We know that soaking hay and draining can reduce the sugars in the hay, but does that work for beet pulp? A study from the experts at Kentucky Equine Research looked at whether soaking and rinsing beet pulp could result in a lower glycemic index when fed to horses.
Previous studies have shown a marked glucose response when beet pulp is fed to horses. To determine whether this response is due to residual simple sugars in beet pulp shreds, a study was conducted to evaluate how different preparations of shredded beet pulp affect glycemic response in Thoroughbreds.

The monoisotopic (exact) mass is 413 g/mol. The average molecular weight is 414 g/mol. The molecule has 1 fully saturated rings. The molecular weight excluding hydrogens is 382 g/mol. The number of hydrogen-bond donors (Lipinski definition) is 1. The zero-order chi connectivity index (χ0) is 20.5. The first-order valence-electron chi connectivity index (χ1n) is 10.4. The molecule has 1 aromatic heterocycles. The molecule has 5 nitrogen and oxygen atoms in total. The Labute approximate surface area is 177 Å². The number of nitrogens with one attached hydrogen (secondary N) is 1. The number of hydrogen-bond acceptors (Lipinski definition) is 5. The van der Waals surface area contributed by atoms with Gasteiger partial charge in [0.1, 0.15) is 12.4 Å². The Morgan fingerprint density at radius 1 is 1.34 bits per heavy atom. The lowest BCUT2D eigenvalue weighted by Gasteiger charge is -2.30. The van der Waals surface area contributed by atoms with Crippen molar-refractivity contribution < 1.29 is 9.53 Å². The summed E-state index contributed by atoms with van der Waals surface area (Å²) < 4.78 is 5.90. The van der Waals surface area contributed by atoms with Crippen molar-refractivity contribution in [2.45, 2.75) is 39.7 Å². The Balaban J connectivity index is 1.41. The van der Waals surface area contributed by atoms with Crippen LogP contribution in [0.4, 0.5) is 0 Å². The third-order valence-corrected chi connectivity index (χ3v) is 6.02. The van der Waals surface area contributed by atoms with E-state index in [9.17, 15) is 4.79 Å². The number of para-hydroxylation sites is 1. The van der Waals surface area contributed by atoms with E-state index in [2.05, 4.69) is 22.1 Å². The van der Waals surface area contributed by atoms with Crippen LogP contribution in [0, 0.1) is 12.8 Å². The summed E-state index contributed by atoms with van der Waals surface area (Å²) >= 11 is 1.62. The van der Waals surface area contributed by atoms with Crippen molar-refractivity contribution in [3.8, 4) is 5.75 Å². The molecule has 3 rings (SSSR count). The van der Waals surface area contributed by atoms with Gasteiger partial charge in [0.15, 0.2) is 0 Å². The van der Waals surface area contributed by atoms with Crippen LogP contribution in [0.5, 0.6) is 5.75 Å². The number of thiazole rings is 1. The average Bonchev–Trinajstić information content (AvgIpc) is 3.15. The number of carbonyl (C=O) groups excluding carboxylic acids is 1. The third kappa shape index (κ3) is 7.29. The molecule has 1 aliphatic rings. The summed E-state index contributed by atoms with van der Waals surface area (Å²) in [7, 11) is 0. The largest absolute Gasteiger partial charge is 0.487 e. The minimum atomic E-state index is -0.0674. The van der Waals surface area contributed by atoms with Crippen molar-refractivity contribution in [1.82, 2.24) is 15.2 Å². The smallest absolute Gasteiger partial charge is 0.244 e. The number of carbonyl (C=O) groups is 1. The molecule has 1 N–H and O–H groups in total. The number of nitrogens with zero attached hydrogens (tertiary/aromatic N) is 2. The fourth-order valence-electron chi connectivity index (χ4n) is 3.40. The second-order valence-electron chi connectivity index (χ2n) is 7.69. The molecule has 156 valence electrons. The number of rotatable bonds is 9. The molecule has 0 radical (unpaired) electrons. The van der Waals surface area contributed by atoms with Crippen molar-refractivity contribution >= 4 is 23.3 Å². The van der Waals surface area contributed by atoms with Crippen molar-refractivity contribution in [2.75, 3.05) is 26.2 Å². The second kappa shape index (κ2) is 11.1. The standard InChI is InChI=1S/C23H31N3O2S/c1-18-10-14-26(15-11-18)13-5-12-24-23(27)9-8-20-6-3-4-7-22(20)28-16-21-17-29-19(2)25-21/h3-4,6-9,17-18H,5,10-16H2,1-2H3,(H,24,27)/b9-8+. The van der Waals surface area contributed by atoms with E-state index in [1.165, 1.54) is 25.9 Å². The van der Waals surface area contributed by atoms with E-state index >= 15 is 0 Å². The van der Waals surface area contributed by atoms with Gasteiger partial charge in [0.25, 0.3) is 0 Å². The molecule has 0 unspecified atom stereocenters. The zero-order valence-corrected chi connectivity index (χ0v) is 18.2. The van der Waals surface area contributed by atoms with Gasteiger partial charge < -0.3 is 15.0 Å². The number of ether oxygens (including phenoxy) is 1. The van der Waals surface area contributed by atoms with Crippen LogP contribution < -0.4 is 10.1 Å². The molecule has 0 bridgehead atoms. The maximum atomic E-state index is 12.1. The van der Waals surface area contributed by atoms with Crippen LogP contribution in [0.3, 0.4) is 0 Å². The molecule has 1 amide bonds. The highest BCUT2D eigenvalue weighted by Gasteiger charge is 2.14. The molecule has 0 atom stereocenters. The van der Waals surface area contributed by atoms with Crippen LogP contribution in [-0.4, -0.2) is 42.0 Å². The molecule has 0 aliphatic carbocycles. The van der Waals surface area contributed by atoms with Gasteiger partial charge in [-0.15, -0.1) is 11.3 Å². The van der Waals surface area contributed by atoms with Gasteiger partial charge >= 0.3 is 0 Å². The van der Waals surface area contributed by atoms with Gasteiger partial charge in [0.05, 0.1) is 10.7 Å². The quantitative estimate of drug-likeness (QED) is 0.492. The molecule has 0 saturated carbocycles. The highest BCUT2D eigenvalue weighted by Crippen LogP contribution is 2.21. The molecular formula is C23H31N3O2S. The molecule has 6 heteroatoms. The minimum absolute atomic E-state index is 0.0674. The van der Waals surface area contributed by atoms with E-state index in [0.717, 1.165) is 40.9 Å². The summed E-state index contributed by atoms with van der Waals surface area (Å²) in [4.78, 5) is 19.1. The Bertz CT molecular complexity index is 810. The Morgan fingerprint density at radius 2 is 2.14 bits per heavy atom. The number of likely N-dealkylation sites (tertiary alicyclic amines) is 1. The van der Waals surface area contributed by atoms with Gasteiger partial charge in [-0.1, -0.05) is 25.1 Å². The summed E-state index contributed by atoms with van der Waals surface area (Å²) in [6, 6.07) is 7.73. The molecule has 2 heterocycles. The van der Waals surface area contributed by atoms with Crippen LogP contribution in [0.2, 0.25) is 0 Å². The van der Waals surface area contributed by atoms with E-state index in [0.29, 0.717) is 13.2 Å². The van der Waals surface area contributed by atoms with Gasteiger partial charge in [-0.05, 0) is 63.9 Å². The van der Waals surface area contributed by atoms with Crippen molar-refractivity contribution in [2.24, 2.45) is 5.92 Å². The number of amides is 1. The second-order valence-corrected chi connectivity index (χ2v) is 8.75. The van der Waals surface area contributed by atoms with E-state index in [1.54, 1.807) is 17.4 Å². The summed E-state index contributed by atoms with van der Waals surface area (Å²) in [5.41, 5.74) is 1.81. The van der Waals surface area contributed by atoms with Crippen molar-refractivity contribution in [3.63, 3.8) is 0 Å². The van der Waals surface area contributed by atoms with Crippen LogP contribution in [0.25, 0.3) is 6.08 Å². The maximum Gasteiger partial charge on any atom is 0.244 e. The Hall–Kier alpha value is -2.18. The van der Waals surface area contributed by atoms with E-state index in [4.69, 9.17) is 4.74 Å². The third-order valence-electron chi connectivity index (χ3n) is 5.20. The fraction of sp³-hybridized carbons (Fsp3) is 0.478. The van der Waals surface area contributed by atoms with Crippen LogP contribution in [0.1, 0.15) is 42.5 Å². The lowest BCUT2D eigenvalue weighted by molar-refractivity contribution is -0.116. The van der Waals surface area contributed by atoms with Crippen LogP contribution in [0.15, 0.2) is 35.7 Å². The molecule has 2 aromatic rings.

Rinsed beet pulp (beet pulp allowed to soak overnight, then rinsed to remove sugar) produced a lower glycemic response, mean glucose, and peak glucose than other treatments, including hydrated beet pulp (allowed to soak overnight and not rinsed prior to being fed), dry beet pulp with molasses, and whole oats.
Removal of glucose in dried beet pulp lowers glycemic response in horses when compared with hydrated beet pulp and dry beet pulp with molasses. This study confirms that simple sugars in shredded beet pulp contribute to an increase in blood glucose after feeding.
This report of KER's 2001 research was published in Proceedings of the 17th Equine Nutrition and Physiology Society Symposium.
Read the entire research report, titled Effect of Preparation Method on the Glycemic Response to Ingestion of Beet Pulp in Thoroughbred Horses.